SBA is Here to Help
The Small Business Administration (SBA) is committed to helping small businesses, which are the backbone of the nation’s economy, thrive. Working closely with a wide range of lending partners across the country, SBA has developed a number of financial programs that address the various needs of small businesses.
Before seeking financial assistance, ask yourself the following questions to evaluate your business’s financing needs:
- Do you need more capital or can you manage existing cash flow more effectively?
- How do you define your need? Do you need money to expand or as a cushion against risk?
- How urgent is your need? You can obtain the best terms when you anticipate your needs rather than looking for money under pressure.
- How great are your risks? All businesses carry risks, and the degree of risk will affect cost and available financing alternatives.
- In what state of development is your business? Needs are most critical during transitional stages.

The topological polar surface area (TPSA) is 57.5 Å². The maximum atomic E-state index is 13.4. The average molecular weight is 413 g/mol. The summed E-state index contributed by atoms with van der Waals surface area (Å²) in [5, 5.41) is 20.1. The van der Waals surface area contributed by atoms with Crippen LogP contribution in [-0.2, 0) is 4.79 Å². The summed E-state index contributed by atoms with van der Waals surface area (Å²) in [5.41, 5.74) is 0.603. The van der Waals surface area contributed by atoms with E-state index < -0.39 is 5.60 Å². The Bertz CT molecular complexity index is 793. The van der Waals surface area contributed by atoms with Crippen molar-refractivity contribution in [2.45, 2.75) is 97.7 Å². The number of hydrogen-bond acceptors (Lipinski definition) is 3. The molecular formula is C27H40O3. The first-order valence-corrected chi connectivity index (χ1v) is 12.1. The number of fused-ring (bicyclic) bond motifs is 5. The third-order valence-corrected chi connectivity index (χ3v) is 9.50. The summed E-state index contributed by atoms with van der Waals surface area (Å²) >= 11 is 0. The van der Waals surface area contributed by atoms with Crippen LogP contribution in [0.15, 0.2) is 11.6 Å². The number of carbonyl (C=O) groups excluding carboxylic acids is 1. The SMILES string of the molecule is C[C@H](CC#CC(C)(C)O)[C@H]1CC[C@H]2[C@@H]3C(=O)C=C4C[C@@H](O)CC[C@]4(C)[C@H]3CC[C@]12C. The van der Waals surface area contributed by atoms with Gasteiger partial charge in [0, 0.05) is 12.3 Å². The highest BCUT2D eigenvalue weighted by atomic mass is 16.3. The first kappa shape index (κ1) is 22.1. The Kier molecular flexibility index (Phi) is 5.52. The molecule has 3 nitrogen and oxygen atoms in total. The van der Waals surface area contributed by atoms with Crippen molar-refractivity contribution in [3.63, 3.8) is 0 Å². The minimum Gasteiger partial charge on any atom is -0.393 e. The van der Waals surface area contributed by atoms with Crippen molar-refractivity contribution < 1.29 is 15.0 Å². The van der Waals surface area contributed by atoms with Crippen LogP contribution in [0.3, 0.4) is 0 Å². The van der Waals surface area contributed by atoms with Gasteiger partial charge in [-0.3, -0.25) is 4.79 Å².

- For what purposes will the capital be used? Any lender will require that capital be requested for very specific needs.
- What is the state of your industry? Depressed, stable, or growth conditions require different approaches to money needs and sources. Businesses that prosper while others are in decline will often receive better funding terms.
- Is your business seasonal or cyclical? Seasonal needs for financing generally are short term. Loans advanced for cyclical industries, such as construction, are designed to support a business through depressed periods.
- How strong is your management team? Management is an important element assessed by lenders.
- How does your need for financing mesh with your business plan? If you don’t have a business plan, make writing one your first priority. All capital sources will want to see your business plan for the start-up and growth of your business.
Banks and other lending institutions offer a number of SBA guaranteed loan programs: (7(a) Loans, CDC/504 Loan, Microloan) to assist small businesses. While the SBA itself does not make loans, it does guarantee loans made to small businesses by private and other institutions, encouraging these loans to qualify more applicants for loan approval.